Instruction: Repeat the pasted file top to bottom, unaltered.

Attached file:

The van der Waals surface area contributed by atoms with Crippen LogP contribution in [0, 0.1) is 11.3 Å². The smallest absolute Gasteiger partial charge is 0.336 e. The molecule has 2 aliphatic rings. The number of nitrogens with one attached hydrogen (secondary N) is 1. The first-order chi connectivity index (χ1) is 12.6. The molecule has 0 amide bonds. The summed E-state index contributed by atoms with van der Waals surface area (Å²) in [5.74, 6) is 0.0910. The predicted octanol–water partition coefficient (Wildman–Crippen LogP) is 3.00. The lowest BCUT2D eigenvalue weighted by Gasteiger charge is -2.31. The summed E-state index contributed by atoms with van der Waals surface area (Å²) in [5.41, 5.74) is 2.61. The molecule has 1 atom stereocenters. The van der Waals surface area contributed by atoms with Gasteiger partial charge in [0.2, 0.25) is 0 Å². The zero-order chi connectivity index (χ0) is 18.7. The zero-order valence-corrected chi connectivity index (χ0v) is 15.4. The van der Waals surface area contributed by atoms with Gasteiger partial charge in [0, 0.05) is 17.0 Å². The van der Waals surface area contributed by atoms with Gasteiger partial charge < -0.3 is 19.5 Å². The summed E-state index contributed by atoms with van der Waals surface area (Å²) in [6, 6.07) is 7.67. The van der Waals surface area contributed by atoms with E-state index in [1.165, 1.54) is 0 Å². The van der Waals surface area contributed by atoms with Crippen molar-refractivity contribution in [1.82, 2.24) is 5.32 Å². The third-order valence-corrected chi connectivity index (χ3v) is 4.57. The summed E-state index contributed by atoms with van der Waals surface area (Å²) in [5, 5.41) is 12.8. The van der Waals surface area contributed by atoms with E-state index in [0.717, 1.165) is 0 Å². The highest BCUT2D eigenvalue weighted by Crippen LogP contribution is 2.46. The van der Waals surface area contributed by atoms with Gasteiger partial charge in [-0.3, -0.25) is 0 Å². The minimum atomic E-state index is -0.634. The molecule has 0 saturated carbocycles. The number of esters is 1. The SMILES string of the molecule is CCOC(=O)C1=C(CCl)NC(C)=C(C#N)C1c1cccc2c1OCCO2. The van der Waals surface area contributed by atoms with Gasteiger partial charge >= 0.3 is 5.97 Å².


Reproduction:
The van der Waals surface area contributed by atoms with Crippen LogP contribution in [0, 0.1) is 11.3 Å². The smallest absolute Gasteiger partial charge is 0.336 e. The molecule has 2 aliphatic rings. The number of nitrogens with one attached hydrogen (secondary N) is 1. The first-order chi connectivity index (χ1) is 12.6. The molecule has 0 amide bonds. The summed E-state index contributed by atoms with van der Waals surface area (Å²) in [5.74, 6) is 0.0910. The predicted octanol–water partition coefficient (Wildman–Crippen LogP) is 3.00. The lowest BCUT2D eigenvalue weighted by Gasteiger charge is -2.31. The summed E-state index contributed by atoms with van der Waals surface area (Å²) in [5.41, 5.74) is 2.61. The molecule has 1 atom stereocenters. The van der Waals surface area contributed by atoms with Gasteiger partial charge in [0.2, 0.25) is 0 Å². The zero-order chi connectivity index (χ0) is 18.7. The zero-order valence-corrected chi connectivity index (χ0v) is 15.4. The van der Waals surface area contributed by atoms with Gasteiger partial charge in [0, 0.05) is 17.0 Å². The van der Waals surface area contributed by atoms with Gasteiger partial charge < -0.3 is 19.5 Å². The summed E-state index contributed by atoms with van der Waals surface area (Å²) in [6, 6.07) is 7.67. The van der Waals surface area contributed by atoms with E-state index in [1.165, 1.54) is 0 Å². The van der Waals surface area contributed by atoms with Crippen molar-refractivity contribution in [1.82, 2.24) is 5.32 Å². The third-order valence-corrected chi connectivity index (χ3v) is 4.57. The summed E-state index contributed by atoms with van der Waals surface area (Å²) in [5, 5.41) is 12.8. The van der Waals surface area contributed by atoms with E-state index in [0.717, 1.165) is 0 Å². The highest BCUT2D eigenvalue weighted by Crippen LogP contribution is 2.46. The van der Waals surface area contributed by atoms with Gasteiger partial charge in [-0.3, -0.25) is 0 Å². The minimum atomic E-state index is -0.634. The molecule has 0 saturated carbocycles. The number of esters is 1. The SMILES string of the molecule is CCOC(=O)C1=C(CCl)NC(C)=C(C#N)C1c1cccc2c1OCCO2. The van der Waals surface area contributed by atoms with Gasteiger partial charge >= 0.3 is 5.97 Å².